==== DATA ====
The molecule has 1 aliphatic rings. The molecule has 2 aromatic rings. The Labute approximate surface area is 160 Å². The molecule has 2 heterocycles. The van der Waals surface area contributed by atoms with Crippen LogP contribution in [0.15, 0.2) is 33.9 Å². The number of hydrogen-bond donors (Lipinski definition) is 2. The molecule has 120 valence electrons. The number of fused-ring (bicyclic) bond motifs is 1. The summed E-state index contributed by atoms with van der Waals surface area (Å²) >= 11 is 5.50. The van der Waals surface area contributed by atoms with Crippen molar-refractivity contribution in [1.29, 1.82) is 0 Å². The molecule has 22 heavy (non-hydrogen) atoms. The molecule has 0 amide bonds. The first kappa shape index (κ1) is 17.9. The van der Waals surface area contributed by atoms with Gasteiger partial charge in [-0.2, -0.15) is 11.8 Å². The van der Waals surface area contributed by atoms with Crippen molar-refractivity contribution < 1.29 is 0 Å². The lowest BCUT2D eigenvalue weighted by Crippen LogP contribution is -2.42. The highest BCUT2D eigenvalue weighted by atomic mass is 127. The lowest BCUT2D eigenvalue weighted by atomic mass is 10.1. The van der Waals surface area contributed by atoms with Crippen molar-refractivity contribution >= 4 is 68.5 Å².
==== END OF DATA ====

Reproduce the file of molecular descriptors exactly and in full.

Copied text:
The molecule has 1 aliphatic rings. The molecule has 2 aromatic rings. The Labute approximate surface area is 160 Å². The molecule has 2 heterocycles. The van der Waals surface area contributed by atoms with Crippen LogP contribution in [0.15, 0.2) is 33.9 Å². The number of hydrogen-bond donors (Lipinski definition) is 2. The molecule has 120 valence electrons. The number of fused-ring (bicyclic) bond motifs is 1. The summed E-state index contributed by atoms with van der Waals surface area (Å²) >= 11 is 5.50. The van der Waals surface area contributed by atoms with Crippen molar-refractivity contribution in [1.29, 1.82) is 0 Å². The molecule has 22 heavy (non-hydrogen) atoms. The molecule has 0 amide bonds. The first kappa shape index (κ1) is 17.9. The van der Waals surface area contributed by atoms with Gasteiger partial charge in [-0.2, -0.15) is 11.8 Å². The van der Waals surface area contributed by atoms with Crippen molar-refractivity contribution < 1.29 is 0 Å². The lowest BCUT2D eigenvalue weighted by Crippen LogP contribution is -2.42. The highest BCUT2D eigenvalue weighted by atomic mass is 127. The lowest BCUT2D eigenvalue weighted by atomic mass is 10.1. The van der Waals surface area contributed by atoms with Crippen molar-refractivity contribution >= 4 is 68.5 Å².